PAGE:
December14Jewelry Now

by Naomi Gryn 


Illustration by Ellie Rahim

The festival of Hanukkah will begin this year on the evening of Thursday, 10 December, bringing light and joy to Jewish homes all over the world. It celebrates the miraculous victory in 165 BCE of the Maccabees, a group of Jewish rebel warriors, against the mighty Hellenist rulers who had forbidden Jewish religious practice in ancient Israel.

The story handed down from one generation to the next is about how, when the Jewish zealots regained the Temple in Jerusalem, they found enough pure oil to light the seven-branched menorah for only one day, and yet the oil lasted for eight days until more could be brought. For this reason, Jews light candles for each of the eight nights of Hanukkah. But the real miracle of this festival is about indomitability, and the survival of Jewish culture through the ages.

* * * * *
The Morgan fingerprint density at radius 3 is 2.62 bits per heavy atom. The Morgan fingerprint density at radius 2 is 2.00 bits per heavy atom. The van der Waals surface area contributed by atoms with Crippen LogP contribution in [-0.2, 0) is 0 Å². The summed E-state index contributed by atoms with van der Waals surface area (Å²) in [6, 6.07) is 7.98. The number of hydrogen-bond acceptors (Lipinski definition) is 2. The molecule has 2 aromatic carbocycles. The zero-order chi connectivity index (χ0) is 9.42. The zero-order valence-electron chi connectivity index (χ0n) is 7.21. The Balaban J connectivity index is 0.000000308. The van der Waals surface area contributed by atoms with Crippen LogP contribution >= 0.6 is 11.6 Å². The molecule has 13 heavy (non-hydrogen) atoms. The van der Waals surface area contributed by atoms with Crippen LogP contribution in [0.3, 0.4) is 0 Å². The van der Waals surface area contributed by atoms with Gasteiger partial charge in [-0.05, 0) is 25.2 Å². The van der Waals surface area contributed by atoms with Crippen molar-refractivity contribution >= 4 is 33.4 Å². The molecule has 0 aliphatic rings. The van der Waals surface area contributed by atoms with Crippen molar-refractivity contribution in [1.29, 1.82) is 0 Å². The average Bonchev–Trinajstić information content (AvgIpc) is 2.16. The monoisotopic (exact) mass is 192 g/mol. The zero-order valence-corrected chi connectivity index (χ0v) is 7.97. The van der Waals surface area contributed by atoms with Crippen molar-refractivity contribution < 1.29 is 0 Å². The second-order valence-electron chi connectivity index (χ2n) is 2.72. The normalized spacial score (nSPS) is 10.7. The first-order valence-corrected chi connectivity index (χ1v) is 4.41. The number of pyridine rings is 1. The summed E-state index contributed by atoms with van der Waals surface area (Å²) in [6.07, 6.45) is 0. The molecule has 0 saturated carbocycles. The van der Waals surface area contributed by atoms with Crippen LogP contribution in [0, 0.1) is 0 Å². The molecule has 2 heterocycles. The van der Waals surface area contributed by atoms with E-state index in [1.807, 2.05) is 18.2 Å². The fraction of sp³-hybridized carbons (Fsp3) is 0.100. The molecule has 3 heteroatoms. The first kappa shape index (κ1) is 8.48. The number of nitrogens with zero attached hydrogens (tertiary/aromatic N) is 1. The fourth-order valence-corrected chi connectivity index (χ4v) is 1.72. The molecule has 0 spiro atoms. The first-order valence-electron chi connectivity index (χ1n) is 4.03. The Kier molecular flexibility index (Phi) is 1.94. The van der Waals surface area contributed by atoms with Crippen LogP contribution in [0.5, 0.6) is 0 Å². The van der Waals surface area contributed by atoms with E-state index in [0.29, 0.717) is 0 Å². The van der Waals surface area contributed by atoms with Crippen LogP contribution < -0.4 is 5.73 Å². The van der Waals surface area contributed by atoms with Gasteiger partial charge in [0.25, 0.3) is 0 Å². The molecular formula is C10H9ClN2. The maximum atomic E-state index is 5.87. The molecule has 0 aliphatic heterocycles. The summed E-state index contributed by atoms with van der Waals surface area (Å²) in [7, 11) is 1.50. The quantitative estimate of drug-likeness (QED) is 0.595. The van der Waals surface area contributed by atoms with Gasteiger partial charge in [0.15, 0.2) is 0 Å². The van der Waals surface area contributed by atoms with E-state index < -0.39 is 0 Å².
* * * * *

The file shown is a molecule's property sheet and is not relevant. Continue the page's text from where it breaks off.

Some think that the tradition of giving children coins on Hanukkah – gelt in Yiddish – started in medieval times, when Jewish children were given money by their parents to give to their teachers as a token of appreciation. Others think it goes back to 142 BCE, when the first Jewish minted coins were stamped with an image of a menorah. Chocolate coins covered in gold foil have also become part of the Hanukkah festivities, often used instead of real coins in a gambling game in which players spin a four-sided dreidl on which are written four Hebrew letters, nun, gimmel, heh, and shin, from a phrase that translates as: ‘a great miracle happened there’. In modern Israel, the shin has been swapped with a peh because the miracle happened ‘here’, not ‘there’.

These days, many Jews copy the Christmas tradition of giving everyone in their family something that they’ll treasure. After all, what could better for cheering up a dark, winter night than giving a well-chosen present to someone you love?


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